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Incision and Drainage


What you need to know about incision and drainage:

Incision and drainage is a procedure to drain a pocket of fluid, such as pus or blood.

How to prepare for incision and drainage:

  • Arrange to have someone drive you home after the procedure.
  • Tell your healthcare provider about all medicines you currently take. He or she will tell you if you need to stop taking any medicine before the procedure, and when to stop.
  • Tell your provider about all your allergies. Tell him or her if you had an allergic reaction to local anesthesia or antibiotics.
  • You may need blood tests, an ultrasound, a CT scan, or an MRI. Tell your provider if you had an allergic reaction to contrast liquid. Do not enter the MRI room with anything metal. Metal can cause serious damage. Tell your provider if you have any metal in or on your body.
  • Your provider will tell you if you need to stop eating or drinking before the procedure, and when to stop.

What will happen during incision and drainage:

Your healthcare provider will give you medicine to numb the area so you do not feel pain during the procedure. He or she will make an incision in your skin above the pocket of fluid. Your healthcare provider will drain the fluid and clean out the area with gauze or a cotton swab. Your wound may be packed loosely with gauze to keep it open so it can continue to drain as it heals. A bandage will be placed over your wound to absorb the drainage.

What to expect after incision and drainage:

Healthcare providers will monitor you closely for any problems. Do not get out of bed until your healthcare provider says it is okay. You may be allowed to go home when a healthcare provider sees that you are okay.

Risks of incision and drainage:

You may have pain or bleeding at the site of the incision. You may have a scar after your wound heals. Fluid may build up again and create a pocket in the same area. You may get an infection at the site of your wound or throughout your body.

Call your doctor if:

  • You have red streaks or extreme pain near your wound.
  • Blood soaks through your bandage.
  • You have pain in your back, stomach, muscles, or joints.
  • You have fever or chills.
  • You feel more tired than usual.
  • Fluid builds up again and creates a pocket in the same area.
  • Your wound becomes red, swollen, and painful.
  • You have questions or concerns about your condition or care.


You may need any of the following:

  • NSAIDs , such as ibuprofen, help decrease swelling, pain, and fever. This medicine is available with or without a doctor's order. NSAIDs can cause stomach bleeding or kidney problems in certain people. If you take blood thinner medicine, always ask if NSAIDs are safe for you. Always read the medicine label and follow directions. Do not give these medicines to children under 6 months of age without direction from your child's healthcare provider.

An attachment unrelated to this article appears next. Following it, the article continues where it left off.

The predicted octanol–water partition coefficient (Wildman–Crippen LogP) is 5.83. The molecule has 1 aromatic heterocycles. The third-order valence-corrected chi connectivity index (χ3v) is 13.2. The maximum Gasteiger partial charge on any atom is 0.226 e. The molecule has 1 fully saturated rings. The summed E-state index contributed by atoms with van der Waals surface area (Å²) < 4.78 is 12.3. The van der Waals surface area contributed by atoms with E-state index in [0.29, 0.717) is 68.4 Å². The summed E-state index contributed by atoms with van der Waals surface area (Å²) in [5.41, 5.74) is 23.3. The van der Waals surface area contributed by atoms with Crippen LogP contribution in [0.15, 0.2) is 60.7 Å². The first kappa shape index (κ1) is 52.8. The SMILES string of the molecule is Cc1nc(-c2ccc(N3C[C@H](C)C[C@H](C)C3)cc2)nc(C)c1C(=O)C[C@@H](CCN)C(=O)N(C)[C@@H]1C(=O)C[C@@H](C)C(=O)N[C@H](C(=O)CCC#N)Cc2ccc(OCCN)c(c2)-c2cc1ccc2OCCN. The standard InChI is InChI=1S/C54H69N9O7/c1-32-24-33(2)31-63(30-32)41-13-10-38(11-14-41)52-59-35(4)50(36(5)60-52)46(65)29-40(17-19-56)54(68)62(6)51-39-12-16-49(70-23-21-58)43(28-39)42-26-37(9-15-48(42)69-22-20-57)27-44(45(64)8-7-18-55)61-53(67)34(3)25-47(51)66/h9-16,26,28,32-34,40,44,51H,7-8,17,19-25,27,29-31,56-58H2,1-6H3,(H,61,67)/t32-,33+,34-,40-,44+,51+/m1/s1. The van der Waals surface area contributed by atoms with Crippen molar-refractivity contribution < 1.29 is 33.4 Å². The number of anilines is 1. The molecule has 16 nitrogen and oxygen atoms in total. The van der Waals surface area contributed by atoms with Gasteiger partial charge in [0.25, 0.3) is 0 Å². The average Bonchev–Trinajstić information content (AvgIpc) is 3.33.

• Prescription pain medicine may be given. Ask your healthcare provider how to take this medicine safely. Some prescription pain medicines contain acetaminophen. Do not take other medicines that contain acetaminophen without talking to your healthcare provider. Too much acetaminophen may cause liver damage. Prescription pain medicine may cause constipation. Ask your healthcare provider how to prevent or treat constipation.
  • Take your medicine as directed. Contact your healthcare provider if you think your medicine is not helping or if you have side effects. Tell him or her if you are allergic to any medicine. Keep a list of the medicines, vitamins, and herbs you take. Include the amounts, and when and why you take them. Bring the list or the pill bottles to follow-up visits. Carry your medicine list with you in case of an emergency.

Wound care:

Keep your wound clean and dry as directed by your healthcare provider:

  • Wash your hands before and after you touch or clean your wound.
  • Flush or soak your wound as directed.
  • Check your wound for signs of infection, such as redness, swelling, and pain.
  • Change the packing or bandages as directed. Ask for more information about what type of bandages to use.

Elevate your wound:

If your wound is on your arm or leg, keep it raised above the level of your heart as often as you can. This will help decrease swelling and pain. Prop your arm or leg on pillows or blankets to keep it elevated comfortably.

Wear a splint as directed:

You may need to wear a splint if your wound is on your hand, arm, or leg. A splint limits movement and helps your wound heal. Do not remove the splint until your healthcare provider says it is okay.

Follow up with your doctor in 1 to 3 days, or as directed:

You may need to return to have your incision cleaned and your bandages changed. Bring a list of your questions so you remember to ask them during your visits.

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The above information is an educational aid only. It is not intended as medical advice for individual conditions or treatments. Talk to your doctor, nurse or pharmacist before following any medical regimen to see if it is safe and effective for you.

Further information

Always consult your healthcare provider to ensure the information displayed on this page applies to your personal circumstances.